On Feb. 4, 2004, Facebook was launched, and it changed the way the world communicated forever — we just didn’t know it yet.
Although other forms of social media were already out, Six Degrees and MySpace to name a couple, it was Facebook that revolutionized online communication and interaction.
In today’s ultra-connected society, it is commonplace to see the people around us staring at their phones scrolling through some form of social media. Staying connected, interacting, sharing and voicing opinions is now the new normal for Americans and the world.
Over the last couple years, I started to notice a new and unsettling trend of people reporting emergencies through social media. Last month, the Fort Bragg Public Affairs Office received a phone call from another social media manager, who received a message about a threat on a building.
When this person called the office, it was already a week past when the message was sent. Instead of calling 911 immediately, this caller contacted us and asked what to do.
Social media is not for reporting emergencies!
In early 2016, the Fort Bragg Facebook page received a message from a Soldier who, after speaking with a friend, was very concerned his friend was going to commit suicide and looking to harm himself.
This message was sent late on a Friday evening and was not seen until the following Monday. I immediately responded.
I then picked up the phone to call the Soldier’s chain of command. Thankfully, this Soldier did not have the chance to harm himself, thanks to his battle buddies who were looking out for him.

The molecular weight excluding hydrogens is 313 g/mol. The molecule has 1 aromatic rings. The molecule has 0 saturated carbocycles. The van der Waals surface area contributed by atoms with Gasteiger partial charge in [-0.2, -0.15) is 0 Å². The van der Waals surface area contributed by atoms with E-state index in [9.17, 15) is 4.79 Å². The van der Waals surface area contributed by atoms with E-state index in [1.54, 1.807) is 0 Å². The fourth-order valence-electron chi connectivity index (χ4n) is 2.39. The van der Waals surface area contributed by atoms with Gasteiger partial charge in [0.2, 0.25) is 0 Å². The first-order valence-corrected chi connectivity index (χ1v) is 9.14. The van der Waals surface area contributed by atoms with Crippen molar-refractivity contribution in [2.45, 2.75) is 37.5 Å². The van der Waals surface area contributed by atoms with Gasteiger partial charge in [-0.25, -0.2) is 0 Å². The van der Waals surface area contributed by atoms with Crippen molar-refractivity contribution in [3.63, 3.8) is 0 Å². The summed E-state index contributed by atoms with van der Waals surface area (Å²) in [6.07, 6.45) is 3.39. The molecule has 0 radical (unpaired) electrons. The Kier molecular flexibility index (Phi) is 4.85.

Social media is not for reporting emergencies!
Last month, a group of five teenagers in Florida filmed a man who was drowning and was calling out for help.
The teens laughed and heckled him. Instead of calling 911, the man eventually drowned, and the video was posted to social media. According to the Washington Post, “Jamel Dunn, 32, drowned July 9 in Cocoa, a coastal city east of Orlando.
The teenagers, ages 14 to 16, filmed the incident as they laughed and mocked Dunn, then posted the video to social media.”
Social media is not for reporting emergencies!
I’m provided with the opportunity to interact and have discussions with hundreds of people each and every day because I run social media for a large organization like Fort Bragg.
On occasion, my team has even reached millions of people through a single post. Fort Bragg’s social media platforms have become the first stop for installation and unit information, especially for weather and installation updates, major events and the ever important “are the gyms open” questions.
However, during times of emergency, social media is not the right way to report them. Grab your cell phone and call 911.
Social media is not for reporting emergencies!